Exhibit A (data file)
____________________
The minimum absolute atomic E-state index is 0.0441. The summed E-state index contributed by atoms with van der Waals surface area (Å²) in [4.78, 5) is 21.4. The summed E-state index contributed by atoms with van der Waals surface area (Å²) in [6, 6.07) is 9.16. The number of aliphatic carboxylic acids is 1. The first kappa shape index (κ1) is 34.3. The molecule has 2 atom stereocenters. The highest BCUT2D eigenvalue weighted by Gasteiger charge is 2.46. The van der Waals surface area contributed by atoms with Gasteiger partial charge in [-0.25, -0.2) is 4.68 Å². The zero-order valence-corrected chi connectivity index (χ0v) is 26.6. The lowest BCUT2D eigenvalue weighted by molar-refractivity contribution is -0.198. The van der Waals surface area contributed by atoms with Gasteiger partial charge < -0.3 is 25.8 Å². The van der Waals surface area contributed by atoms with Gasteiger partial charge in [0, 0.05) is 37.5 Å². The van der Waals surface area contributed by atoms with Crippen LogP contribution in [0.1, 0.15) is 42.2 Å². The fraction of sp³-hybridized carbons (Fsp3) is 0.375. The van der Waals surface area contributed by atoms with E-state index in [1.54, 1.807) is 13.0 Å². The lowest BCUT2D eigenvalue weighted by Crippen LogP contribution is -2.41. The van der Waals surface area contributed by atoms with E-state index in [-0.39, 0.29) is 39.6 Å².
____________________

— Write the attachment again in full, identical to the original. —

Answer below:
The minimum absolute atomic E-state index is 0.0441. The summed E-state index contributed by atoms with van der Waals surface area (Å²) in [4.78, 5) is 21.4. The summed E-state index contributed by atoms with van der Waals surface area (Å²) in [6, 6.07) is 9.16. The number of aliphatic carboxylic acids is 1. The first kappa shape index (κ1) is 34.3. The molecule has 2 atom stereocenters. The highest BCUT2D eigenvalue weighted by Gasteiger charge is 2.46. The van der Waals surface area contributed by atoms with Gasteiger partial charge in [-0.25, -0.2) is 4.68 Å². The zero-order valence-corrected chi connectivity index (χ0v) is 26.6. The lowest BCUT2D eigenvalue weighted by molar-refractivity contribution is -0.198. The van der Waals surface area contributed by atoms with Gasteiger partial charge < -0.3 is 25.8 Å². The van der Waals surface area contributed by atoms with Gasteiger partial charge in [0, 0.05) is 37.5 Å². The van der Waals surface area contributed by atoms with Crippen LogP contribution in [0.1, 0.15) is 42.2 Å². The fraction of sp³-hybridized carbons (Fsp3) is 0.375. The van der Waals surface area contributed by atoms with E-state index in [1.54, 1.807) is 13.0 Å². The lowest BCUT2D eigenvalue weighted by Crippen LogP contribution is -2.41. The van der Waals surface area contributed by atoms with E-state index in [-0.39, 0.29) is 39.6 Å².